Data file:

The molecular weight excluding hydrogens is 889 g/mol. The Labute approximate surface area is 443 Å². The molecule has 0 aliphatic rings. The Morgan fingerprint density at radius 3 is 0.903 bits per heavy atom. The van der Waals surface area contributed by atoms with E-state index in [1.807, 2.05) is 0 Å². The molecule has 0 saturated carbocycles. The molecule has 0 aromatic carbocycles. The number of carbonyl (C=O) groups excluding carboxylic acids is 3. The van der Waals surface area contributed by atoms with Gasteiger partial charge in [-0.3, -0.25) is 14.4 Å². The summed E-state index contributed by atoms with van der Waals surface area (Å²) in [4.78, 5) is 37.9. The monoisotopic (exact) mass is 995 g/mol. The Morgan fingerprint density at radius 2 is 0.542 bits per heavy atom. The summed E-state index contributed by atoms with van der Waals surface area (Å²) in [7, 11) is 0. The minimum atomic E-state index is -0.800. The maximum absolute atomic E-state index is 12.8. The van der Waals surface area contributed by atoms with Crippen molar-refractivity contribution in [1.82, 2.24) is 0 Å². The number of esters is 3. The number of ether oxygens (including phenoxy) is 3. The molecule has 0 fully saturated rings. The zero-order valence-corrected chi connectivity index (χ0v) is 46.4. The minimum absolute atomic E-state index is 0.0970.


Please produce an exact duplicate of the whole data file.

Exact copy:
The molecular weight excluding hydrogens is 889 g/mol. The Labute approximate surface area is 443 Å². The molecule has 0 aliphatic rings. The Morgan fingerprint density at radius 3 is 0.903 bits per heavy atom. The van der Waals surface area contributed by atoms with E-state index in [1.807, 2.05) is 0 Å². The molecule has 0 saturated carbocycles. The molecule has 0 aromatic carbocycles. The number of carbonyl (C=O) groups excluding carboxylic acids is 3. The van der Waals surface area contributed by atoms with Gasteiger partial charge in [-0.3, -0.25) is 14.4 Å². The summed E-state index contributed by atoms with van der Waals surface area (Å²) in [4.78, 5) is 37.9. The monoisotopic (exact) mass is 995 g/mol. The Morgan fingerprint density at radius 2 is 0.542 bits per heavy atom. The summed E-state index contributed by atoms with van der Waals surface area (Å²) in [7, 11) is 0. The minimum atomic E-state index is -0.800. The maximum absolute atomic E-state index is 12.8. The van der Waals surface area contributed by atoms with Crippen molar-refractivity contribution in [1.82, 2.24) is 0 Å². The number of esters is 3. The number of ether oxygens (including phenoxy) is 3. The molecule has 0 fully saturated rings. The zero-order valence-corrected chi connectivity index (χ0v) is 46.4. The minimum absolute atomic E-state index is 0.0970.